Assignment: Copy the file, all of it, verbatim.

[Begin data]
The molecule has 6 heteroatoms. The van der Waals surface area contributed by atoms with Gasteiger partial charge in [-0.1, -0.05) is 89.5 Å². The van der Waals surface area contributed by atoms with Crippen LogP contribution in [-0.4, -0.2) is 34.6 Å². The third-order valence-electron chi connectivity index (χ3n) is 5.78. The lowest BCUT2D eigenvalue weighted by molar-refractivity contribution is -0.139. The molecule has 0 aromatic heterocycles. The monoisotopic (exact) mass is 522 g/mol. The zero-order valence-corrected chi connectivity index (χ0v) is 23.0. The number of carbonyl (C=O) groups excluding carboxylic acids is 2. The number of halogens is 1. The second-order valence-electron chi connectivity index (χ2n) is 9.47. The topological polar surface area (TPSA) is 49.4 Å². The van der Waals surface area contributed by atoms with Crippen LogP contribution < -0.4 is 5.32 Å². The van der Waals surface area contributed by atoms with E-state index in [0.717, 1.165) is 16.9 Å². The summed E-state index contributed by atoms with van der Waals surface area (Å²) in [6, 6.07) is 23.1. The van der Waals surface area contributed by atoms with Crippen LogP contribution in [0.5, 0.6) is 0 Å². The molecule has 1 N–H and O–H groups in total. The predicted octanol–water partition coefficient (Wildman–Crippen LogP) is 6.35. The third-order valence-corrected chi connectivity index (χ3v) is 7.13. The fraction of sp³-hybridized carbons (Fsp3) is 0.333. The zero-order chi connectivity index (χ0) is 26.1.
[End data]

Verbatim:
The molecule has 6 heteroatoms. The van der Waals surface area contributed by atoms with Gasteiger partial charge in [-0.1, -0.05) is 89.5 Å². The van der Waals surface area contributed by atoms with Crippen LogP contribution in [-0.4, -0.2) is 34.6 Å². The third-order valence-electron chi connectivity index (χ3n) is 5.78. The lowest BCUT2D eigenvalue weighted by molar-refractivity contribution is -0.139. The molecule has 0 aromatic heterocycles. The monoisotopic (exact) mass is 522 g/mol. The zero-order valence-corrected chi connectivity index (χ0v) is 23.0. The number of carbonyl (C=O) groups excluding carboxylic acids is 2. The number of halogens is 1. The second-order valence-electron chi connectivity index (χ2n) is 9.47. The topological polar surface area (TPSA) is 49.4 Å². The van der Waals surface area contributed by atoms with Crippen LogP contribution < -0.4 is 5.32 Å². The van der Waals surface area contributed by atoms with E-state index in [0.717, 1.165) is 16.9 Å². The summed E-state index contributed by atoms with van der Waals surface area (Å²) in [6, 6.07) is 23.1. The van der Waals surface area contributed by atoms with Crippen LogP contribution in [0.5, 0.6) is 0 Å². The molecule has 1 N–H and O–H groups in total. The predicted octanol–water partition coefficient (Wildman–Crippen LogP) is 6.35. The third-order valence-corrected chi connectivity index (χ3v) is 7.13. The fraction of sp³-hybridized carbons (Fsp3) is 0.333. The zero-order chi connectivity index (χ0) is 26.1.